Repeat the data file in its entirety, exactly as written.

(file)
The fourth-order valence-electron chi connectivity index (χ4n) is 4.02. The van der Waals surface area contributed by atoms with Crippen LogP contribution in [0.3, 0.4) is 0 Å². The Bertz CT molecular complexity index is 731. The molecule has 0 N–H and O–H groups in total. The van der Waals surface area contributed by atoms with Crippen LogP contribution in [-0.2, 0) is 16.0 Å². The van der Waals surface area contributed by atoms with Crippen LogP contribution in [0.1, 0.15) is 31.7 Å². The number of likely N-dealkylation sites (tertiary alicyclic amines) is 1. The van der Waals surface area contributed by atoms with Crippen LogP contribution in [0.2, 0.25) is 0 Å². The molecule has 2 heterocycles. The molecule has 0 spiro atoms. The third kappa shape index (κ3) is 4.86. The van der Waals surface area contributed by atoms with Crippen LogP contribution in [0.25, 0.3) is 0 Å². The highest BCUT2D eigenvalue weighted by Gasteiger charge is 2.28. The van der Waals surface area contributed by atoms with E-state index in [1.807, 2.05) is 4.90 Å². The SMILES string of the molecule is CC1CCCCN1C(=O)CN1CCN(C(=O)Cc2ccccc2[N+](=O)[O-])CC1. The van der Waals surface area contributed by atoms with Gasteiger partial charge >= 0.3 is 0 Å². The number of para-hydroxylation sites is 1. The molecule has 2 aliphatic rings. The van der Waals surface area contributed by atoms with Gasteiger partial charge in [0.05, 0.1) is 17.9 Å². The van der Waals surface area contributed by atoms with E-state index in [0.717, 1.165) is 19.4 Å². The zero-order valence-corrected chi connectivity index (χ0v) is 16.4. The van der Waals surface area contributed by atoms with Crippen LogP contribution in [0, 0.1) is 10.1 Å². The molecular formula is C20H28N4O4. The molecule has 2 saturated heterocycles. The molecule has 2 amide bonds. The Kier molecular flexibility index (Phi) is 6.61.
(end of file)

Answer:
The fourth-order valence-electron chi connectivity index (χ4n) is 4.02. The van der Waals surface area contributed by atoms with Crippen LogP contribution in [0.3, 0.4) is 0 Å². The Bertz CT molecular complexity index is 731. The molecule has 0 N–H and O–H groups in total. The van der Waals surface area contributed by atoms with Crippen LogP contribution in [-0.2, 0) is 16.0 Å². The van der Waals surface area contributed by atoms with Crippen LogP contribution in [0.1, 0.15) is 31.7 Å². The number of likely N-dealkylation sites (tertiary alicyclic amines) is 1. The van der Waals surface area contributed by atoms with Crippen LogP contribution in [0.2, 0.25) is 0 Å². The molecule has 2 heterocycles. The molecule has 0 spiro atoms. The third kappa shape index (κ3) is 4.86. The van der Waals surface area contributed by atoms with Crippen LogP contribution in [0.25, 0.3) is 0 Å². The highest BCUT2D eigenvalue weighted by Gasteiger charge is 2.28. The van der Waals surface area contributed by atoms with E-state index in [1.807, 2.05) is 4.90 Å². The SMILES string of the molecule is CC1CCCCN1C(=O)CN1CCN(C(=O)Cc2ccccc2[N+](=O)[O-])CC1. The van der Waals surface area contributed by atoms with Gasteiger partial charge >= 0.3 is 0 Å². The number of para-hydroxylation sites is 1. The molecule has 2 aliphatic rings. The van der Waals surface area contributed by atoms with Gasteiger partial charge in [0.05, 0.1) is 17.9 Å². The van der Waals surface area contributed by atoms with E-state index in [0.717, 1.165) is 19.4 Å². The zero-order valence-corrected chi connectivity index (χ0v) is 16.4. The van der Waals surface area contributed by atoms with Crippen LogP contribution in [0, 0.1) is 10.1 Å². The molecular formula is C20H28N4O4. The molecule has 2 saturated heterocycles. The molecule has 2 amide bonds. The Kier molecular flexibility index (Phi) is 6.61.